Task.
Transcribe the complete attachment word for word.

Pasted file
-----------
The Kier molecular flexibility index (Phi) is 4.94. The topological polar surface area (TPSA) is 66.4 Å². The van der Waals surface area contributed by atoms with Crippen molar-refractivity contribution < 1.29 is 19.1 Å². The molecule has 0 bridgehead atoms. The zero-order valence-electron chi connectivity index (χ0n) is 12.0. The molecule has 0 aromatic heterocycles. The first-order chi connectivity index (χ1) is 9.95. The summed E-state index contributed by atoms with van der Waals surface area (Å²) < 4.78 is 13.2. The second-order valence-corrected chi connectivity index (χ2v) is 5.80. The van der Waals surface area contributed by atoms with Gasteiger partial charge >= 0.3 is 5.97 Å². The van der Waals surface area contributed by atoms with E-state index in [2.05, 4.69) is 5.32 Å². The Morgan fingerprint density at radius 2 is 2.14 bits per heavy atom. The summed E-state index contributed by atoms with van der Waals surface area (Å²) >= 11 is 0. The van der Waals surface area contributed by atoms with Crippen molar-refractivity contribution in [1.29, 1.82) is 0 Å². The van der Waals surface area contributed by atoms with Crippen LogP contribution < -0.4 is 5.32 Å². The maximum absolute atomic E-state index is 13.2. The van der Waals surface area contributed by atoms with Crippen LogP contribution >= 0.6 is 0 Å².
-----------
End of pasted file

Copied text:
The Kier molecular flexibility index (Phi) is 4.94. The topological polar surface area (TPSA) is 66.4 Å². The van der Waals surface area contributed by atoms with Crippen molar-refractivity contribution < 1.29 is 19.1 Å². The molecule has 0 bridgehead atoms. The zero-order valence-electron chi connectivity index (χ0n) is 12.0. The molecule has 0 aromatic heterocycles. The first-order chi connectivity index (χ1) is 9.95. The summed E-state index contributed by atoms with van der Waals surface area (Å²) < 4.78 is 13.2. The second-order valence-corrected chi connectivity index (χ2v) is 5.80. The van der Waals surface area contributed by atoms with Gasteiger partial charge >= 0.3 is 5.97 Å². The van der Waals surface area contributed by atoms with E-state index in [2.05, 4.69) is 5.32 Å². The Morgan fingerprint density at radius 2 is 2.14 bits per heavy atom. The summed E-state index contributed by atoms with van der Waals surface area (Å²) >= 11 is 0. The van der Waals surface area contributed by atoms with Crippen molar-refractivity contribution in [1.29, 1.82) is 0 Å². The van der Waals surface area contributed by atoms with Crippen LogP contribution < -0.4 is 5.32 Å². The maximum absolute atomic E-state index is 13.2. The van der Waals surface area contributed by atoms with Crippen LogP contribution >= 0.6 is 0 Å².